The Green Investment Bank (GIB) should eventually open up to outside investment and has already been approached by sovereign wealth funds, chairman Lord Smith of Kelvin said today.
Speaking to the annual pensions industry conference in Edinburgh, he also said he would like to diversify beyond equity investing into asset management and banking.
He said that, perhaps in ten years, the board could ask the government to sell down its stake in the bank. He said the GIB would not compromise its guiding principle to invest in the low carbon economy, saying such investments are already viable and will become more attractive.
He added: “Sovereign wealth funds have approached us saying ‘can we buy equity’?”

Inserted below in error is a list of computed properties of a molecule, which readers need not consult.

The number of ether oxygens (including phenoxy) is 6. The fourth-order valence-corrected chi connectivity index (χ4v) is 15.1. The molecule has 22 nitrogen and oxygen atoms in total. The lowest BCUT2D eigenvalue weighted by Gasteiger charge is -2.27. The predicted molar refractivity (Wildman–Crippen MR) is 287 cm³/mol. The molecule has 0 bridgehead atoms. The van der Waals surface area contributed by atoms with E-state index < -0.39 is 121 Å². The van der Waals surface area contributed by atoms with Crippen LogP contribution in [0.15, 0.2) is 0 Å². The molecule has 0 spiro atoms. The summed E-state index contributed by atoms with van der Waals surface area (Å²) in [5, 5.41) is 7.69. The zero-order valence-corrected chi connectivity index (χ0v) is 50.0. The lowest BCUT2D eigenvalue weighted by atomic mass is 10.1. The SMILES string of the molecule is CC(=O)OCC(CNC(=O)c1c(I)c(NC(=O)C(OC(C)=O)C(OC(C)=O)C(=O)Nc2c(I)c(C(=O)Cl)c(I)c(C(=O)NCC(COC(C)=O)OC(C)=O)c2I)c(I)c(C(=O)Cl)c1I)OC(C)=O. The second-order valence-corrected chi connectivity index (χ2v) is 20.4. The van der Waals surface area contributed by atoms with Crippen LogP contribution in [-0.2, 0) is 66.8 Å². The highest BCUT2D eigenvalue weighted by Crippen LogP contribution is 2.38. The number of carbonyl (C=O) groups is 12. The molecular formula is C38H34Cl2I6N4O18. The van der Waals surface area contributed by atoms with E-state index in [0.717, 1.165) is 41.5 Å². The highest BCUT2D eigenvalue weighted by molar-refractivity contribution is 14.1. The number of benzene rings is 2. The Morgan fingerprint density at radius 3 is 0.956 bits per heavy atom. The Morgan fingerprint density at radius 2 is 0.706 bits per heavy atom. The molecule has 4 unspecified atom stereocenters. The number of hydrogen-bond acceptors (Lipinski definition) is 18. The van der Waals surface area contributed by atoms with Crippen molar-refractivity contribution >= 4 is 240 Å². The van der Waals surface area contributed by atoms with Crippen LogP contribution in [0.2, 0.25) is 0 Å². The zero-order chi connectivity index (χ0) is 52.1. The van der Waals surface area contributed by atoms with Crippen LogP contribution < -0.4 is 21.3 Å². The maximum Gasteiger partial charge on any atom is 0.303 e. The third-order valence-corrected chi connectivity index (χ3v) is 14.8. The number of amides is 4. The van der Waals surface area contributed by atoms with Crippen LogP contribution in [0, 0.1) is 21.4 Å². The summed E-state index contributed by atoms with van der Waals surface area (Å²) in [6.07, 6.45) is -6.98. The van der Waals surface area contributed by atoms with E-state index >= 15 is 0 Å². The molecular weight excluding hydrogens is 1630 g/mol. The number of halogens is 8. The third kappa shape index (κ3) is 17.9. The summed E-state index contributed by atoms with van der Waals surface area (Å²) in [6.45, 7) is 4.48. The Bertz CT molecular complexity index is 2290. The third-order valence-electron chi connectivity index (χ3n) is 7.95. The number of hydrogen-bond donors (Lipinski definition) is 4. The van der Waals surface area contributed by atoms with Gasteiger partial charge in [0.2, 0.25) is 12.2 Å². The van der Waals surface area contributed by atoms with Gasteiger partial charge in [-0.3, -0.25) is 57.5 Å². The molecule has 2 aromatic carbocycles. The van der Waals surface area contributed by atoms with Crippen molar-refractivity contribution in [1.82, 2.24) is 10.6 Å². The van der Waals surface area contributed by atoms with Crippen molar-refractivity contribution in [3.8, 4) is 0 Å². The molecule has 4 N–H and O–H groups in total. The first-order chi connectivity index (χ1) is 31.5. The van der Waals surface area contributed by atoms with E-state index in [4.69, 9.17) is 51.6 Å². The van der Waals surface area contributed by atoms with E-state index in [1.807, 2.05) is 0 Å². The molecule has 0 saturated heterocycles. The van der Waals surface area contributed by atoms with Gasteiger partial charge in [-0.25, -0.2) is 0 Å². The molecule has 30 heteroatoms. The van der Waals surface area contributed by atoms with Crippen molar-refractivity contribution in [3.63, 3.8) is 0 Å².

Smith also admitted that the bank has had to be more cautious than he would have liked in its first 18 months. “I would like to be doing more tide and wave, but if we get a bad debt in these early years it would kill us,” he said.
Edinburgh-based GIB has backed 23 projects so far, bringing in three times as much money in match funding as it has committed.
Smith was speaking at the National Association of Pension Funds’ investment conference. Earlier in the day delegates heard from Roger Bootle, head of Capital Economics, who warned that higher inflation may be on the horizon if economic growth falters.
He said that inflation of more than 5 per cent would be the only way to clear government debts and resolve Britain’s “housing disaster” if the economy doesn’t keep up the pace.
But Bootle delivered a generally upbeat assessment of the economy and said the he expected that the UK will manage to sustain growth.